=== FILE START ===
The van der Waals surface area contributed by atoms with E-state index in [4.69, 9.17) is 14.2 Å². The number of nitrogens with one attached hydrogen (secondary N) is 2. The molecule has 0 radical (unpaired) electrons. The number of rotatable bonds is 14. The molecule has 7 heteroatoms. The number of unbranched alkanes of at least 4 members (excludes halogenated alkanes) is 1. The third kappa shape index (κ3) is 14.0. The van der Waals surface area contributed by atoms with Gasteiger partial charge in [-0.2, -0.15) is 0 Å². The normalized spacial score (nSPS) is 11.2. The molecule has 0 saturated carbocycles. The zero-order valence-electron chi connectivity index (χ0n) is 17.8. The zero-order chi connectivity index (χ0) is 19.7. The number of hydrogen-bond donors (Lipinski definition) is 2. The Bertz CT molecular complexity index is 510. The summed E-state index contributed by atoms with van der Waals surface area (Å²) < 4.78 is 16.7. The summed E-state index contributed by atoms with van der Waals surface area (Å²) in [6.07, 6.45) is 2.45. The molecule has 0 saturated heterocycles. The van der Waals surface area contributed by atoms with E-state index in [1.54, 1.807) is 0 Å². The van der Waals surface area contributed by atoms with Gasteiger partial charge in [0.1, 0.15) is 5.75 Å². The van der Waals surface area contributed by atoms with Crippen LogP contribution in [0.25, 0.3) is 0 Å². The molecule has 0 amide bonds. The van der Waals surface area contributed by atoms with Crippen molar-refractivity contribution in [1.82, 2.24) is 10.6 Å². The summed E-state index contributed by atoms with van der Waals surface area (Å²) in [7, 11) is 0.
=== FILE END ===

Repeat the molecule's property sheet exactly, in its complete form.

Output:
The van der Waals surface area contributed by atoms with E-state index in [4.69, 9.17) is 14.2 Å². The number of nitrogens with one attached hydrogen (secondary N) is 2. The molecule has 0 radical (unpaired) electrons. The number of rotatable bonds is 14. The molecule has 7 heteroatoms. The number of unbranched alkanes of at least 4 members (excludes halogenated alkanes) is 1. The third kappa shape index (κ3) is 14.0. The van der Waals surface area contributed by atoms with Gasteiger partial charge in [-0.2, -0.15) is 0 Å². The normalized spacial score (nSPS) is 11.2. The molecule has 0 saturated carbocycles. The zero-order valence-electron chi connectivity index (χ0n) is 17.8. The zero-order chi connectivity index (χ0) is 19.7. The number of hydrogen-bond donors (Lipinski definition) is 2. The Bertz CT molecular complexity index is 510. The summed E-state index contributed by atoms with van der Waals surface area (Å²) < 4.78 is 16.7. The summed E-state index contributed by atoms with van der Waals surface area (Å²) in [6.07, 6.45) is 2.45. The molecule has 0 saturated heterocycles. The van der Waals surface area contributed by atoms with E-state index in [1.54, 1.807) is 0 Å². The van der Waals surface area contributed by atoms with Gasteiger partial charge in [0.1, 0.15) is 5.75 Å². The van der Waals surface area contributed by atoms with Crippen LogP contribution in [0.25, 0.3) is 0 Å². The molecule has 0 amide bonds. The van der Waals surface area contributed by atoms with Crippen molar-refractivity contribution in [1.82, 2.24) is 10.6 Å². The summed E-state index contributed by atoms with van der Waals surface area (Å²) in [7, 11) is 0.